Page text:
Meanwhile, Rotary International is an international service organization whose stated purpose is to bring together business and professional leaders in order to provide humanitarian services, encourage high ethical standards in all vocations, and to advance goodwill and peace around the world. It is a non-political and non-sectarian organization open to all people regardless of race, color, creed, religion, gender, or political preference. There are 34,282 member clubs worldwide, and 1.2 million individuals, known as Rotarians, have joined.
Rotarians usually gather weekly for breakfast, lunch, or dinner to fulfill their first guiding principle to develop friendships as an opportunity for service. “It is the duty of all Rotarians,” states their Manual of Procedure “outside their clubs, to be active as individuals in as many legally constituted groups and organizations as possible to promote, not only in words but through exemplary dedication, awareness of the dignity of all people and the respect of the consequent human rights of the individual.” The Rotarian’s primary motto is “Service Above Self”; its secondary motto is “One profits most who serves best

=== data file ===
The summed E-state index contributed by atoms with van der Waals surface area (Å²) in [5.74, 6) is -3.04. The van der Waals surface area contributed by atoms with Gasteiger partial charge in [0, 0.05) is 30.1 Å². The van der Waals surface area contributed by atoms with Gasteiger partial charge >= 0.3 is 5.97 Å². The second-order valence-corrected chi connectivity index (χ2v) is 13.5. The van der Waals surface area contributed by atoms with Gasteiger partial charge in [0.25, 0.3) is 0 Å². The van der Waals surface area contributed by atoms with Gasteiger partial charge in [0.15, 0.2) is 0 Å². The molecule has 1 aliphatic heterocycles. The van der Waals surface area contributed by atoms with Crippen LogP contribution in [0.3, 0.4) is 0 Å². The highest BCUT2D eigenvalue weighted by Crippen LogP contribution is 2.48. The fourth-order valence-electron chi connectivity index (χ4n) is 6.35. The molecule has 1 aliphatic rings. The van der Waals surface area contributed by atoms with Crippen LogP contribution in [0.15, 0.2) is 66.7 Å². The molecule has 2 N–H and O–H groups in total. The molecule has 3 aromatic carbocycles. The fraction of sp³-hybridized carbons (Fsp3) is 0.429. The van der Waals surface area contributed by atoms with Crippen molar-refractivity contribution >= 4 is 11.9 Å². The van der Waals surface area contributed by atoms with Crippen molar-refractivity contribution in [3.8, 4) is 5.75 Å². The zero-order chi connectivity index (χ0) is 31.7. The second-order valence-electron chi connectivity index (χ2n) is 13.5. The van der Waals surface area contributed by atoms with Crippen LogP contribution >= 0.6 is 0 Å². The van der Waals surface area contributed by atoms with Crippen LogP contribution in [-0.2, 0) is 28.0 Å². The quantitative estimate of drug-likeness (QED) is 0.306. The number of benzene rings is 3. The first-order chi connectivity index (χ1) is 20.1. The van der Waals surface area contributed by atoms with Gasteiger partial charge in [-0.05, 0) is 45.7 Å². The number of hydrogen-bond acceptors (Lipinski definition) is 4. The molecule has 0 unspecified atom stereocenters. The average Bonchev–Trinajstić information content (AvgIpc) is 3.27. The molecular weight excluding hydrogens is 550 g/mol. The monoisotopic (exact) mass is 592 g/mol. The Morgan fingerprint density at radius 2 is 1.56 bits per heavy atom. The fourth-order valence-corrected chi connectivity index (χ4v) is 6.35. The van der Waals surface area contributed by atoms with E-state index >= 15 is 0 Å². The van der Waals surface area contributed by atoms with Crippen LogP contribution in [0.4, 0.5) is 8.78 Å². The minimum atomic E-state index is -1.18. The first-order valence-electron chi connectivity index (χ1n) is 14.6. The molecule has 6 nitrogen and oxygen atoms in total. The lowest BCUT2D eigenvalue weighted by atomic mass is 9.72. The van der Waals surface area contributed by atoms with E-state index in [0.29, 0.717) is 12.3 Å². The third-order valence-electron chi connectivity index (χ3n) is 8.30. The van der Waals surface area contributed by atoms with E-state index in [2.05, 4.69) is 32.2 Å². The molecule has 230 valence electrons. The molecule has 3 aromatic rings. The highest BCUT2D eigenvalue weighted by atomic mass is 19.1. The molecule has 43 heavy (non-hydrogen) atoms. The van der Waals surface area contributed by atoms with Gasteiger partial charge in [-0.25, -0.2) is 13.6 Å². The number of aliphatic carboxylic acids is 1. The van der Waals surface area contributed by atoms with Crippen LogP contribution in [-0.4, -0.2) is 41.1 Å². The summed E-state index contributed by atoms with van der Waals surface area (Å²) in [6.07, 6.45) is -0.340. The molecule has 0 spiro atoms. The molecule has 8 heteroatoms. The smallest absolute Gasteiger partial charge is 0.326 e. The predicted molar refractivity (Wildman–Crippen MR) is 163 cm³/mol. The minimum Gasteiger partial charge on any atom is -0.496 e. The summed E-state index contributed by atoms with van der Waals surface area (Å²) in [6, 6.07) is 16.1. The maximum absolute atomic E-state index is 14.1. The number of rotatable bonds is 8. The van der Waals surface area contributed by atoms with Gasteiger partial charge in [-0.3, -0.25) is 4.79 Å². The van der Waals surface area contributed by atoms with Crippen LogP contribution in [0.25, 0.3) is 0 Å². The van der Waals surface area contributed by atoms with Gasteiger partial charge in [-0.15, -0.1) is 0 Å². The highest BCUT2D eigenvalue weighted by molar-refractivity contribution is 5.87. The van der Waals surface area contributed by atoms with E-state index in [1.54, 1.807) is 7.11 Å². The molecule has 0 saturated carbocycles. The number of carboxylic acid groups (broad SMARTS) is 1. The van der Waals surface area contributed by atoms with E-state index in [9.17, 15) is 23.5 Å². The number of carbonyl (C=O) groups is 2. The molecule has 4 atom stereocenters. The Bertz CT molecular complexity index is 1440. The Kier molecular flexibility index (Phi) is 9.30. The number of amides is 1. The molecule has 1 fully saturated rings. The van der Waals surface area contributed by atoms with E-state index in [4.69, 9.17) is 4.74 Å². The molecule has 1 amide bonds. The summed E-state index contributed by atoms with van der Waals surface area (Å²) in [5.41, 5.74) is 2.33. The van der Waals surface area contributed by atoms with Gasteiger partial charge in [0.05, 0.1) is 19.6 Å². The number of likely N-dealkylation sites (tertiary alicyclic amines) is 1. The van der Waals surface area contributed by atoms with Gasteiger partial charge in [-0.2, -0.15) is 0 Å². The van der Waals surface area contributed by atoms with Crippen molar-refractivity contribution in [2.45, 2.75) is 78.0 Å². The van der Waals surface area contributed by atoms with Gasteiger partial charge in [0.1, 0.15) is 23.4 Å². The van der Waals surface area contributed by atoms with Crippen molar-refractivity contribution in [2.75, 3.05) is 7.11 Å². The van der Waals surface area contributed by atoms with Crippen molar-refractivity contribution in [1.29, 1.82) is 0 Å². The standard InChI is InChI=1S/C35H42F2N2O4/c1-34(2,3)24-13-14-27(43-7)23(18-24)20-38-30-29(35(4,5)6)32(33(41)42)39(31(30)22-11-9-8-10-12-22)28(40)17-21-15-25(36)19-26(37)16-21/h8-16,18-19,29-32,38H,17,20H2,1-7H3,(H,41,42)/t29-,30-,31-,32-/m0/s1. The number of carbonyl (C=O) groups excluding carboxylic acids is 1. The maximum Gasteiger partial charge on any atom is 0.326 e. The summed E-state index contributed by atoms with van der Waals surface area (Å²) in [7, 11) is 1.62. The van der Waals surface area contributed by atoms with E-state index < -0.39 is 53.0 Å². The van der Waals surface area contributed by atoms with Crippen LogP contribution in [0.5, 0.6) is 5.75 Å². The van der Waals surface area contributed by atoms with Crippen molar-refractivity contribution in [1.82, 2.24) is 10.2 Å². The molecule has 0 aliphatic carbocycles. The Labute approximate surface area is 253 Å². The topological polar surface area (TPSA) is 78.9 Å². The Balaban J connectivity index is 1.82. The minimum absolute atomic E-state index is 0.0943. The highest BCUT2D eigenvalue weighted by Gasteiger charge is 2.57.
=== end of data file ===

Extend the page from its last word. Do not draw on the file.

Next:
The object of Rotary is to encourage and foster the ideal of service as a basis of worthy enterprise and, in particular, to encourage and foster:
- The development of acquaintance as an opportunity for service
- High ethical standards in business and professions, the recognition of the worthiness of all useful occupations, and the dignifying of each Rotarian’s occupation as an opportunity to serve society;